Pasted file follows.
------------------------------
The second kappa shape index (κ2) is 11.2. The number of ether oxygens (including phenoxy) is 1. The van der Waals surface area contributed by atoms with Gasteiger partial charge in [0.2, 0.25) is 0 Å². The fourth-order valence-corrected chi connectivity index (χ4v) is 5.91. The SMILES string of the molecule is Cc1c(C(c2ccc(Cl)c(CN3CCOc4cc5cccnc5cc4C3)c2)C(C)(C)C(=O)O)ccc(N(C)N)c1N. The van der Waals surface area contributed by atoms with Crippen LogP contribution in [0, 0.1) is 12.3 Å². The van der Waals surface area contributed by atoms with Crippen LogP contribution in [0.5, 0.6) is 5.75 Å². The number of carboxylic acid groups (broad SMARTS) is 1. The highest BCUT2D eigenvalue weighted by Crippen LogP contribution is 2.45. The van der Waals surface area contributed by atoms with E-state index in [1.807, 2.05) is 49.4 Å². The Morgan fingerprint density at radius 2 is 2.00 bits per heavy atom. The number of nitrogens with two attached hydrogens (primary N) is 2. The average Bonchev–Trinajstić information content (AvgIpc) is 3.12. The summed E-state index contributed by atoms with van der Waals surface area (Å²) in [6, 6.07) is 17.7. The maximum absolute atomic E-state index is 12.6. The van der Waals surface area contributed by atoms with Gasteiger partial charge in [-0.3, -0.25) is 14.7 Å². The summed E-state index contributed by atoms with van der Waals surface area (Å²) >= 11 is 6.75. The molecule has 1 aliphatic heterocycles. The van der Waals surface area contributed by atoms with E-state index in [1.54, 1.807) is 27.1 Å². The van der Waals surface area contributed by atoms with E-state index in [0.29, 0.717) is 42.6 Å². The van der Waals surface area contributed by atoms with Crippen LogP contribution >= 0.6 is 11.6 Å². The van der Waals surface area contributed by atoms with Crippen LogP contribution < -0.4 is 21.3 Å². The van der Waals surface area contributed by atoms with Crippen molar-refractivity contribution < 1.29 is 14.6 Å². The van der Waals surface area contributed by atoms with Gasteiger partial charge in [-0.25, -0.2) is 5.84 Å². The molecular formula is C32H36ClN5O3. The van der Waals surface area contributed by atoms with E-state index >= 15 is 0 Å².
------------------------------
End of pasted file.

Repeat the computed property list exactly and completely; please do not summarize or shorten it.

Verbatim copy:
The second kappa shape index (κ2) is 11.2. The number of ether oxygens (including phenoxy) is 1. The van der Waals surface area contributed by atoms with Gasteiger partial charge in [0.2, 0.25) is 0 Å². The fourth-order valence-corrected chi connectivity index (χ4v) is 5.91. The SMILES string of the molecule is Cc1c(C(c2ccc(Cl)c(CN3CCOc4cc5cccnc5cc4C3)c2)C(C)(C)C(=O)O)ccc(N(C)N)c1N. The van der Waals surface area contributed by atoms with Crippen LogP contribution in [0, 0.1) is 12.3 Å². The van der Waals surface area contributed by atoms with Crippen LogP contribution in [0.5, 0.6) is 5.75 Å². The number of carboxylic acid groups (broad SMARTS) is 1. The highest BCUT2D eigenvalue weighted by Crippen LogP contribution is 2.45. The van der Waals surface area contributed by atoms with E-state index in [1.807, 2.05) is 49.4 Å². The Morgan fingerprint density at radius 2 is 2.00 bits per heavy atom. The number of nitrogens with two attached hydrogens (primary N) is 2. The average Bonchev–Trinajstić information content (AvgIpc) is 3.12. The summed E-state index contributed by atoms with van der Waals surface area (Å²) in [6, 6.07) is 17.7. The maximum absolute atomic E-state index is 12.6. The van der Waals surface area contributed by atoms with Gasteiger partial charge in [-0.3, -0.25) is 14.7 Å². The summed E-state index contributed by atoms with van der Waals surface area (Å²) >= 11 is 6.75. The molecule has 1 aliphatic heterocycles. The van der Waals surface area contributed by atoms with E-state index in [1.54, 1.807) is 27.1 Å². The van der Waals surface area contributed by atoms with E-state index in [0.29, 0.717) is 42.6 Å². The van der Waals surface area contributed by atoms with Crippen LogP contribution >= 0.6 is 11.6 Å². The van der Waals surface area contributed by atoms with Crippen LogP contribution < -0.4 is 21.3 Å². The van der Waals surface area contributed by atoms with Crippen molar-refractivity contribution < 1.29 is 14.6 Å². The van der Waals surface area contributed by atoms with Gasteiger partial charge in [-0.25, -0.2) is 5.84 Å². The molecular formula is C32H36ClN5O3. The van der Waals surface area contributed by atoms with E-state index >= 15 is 0 Å².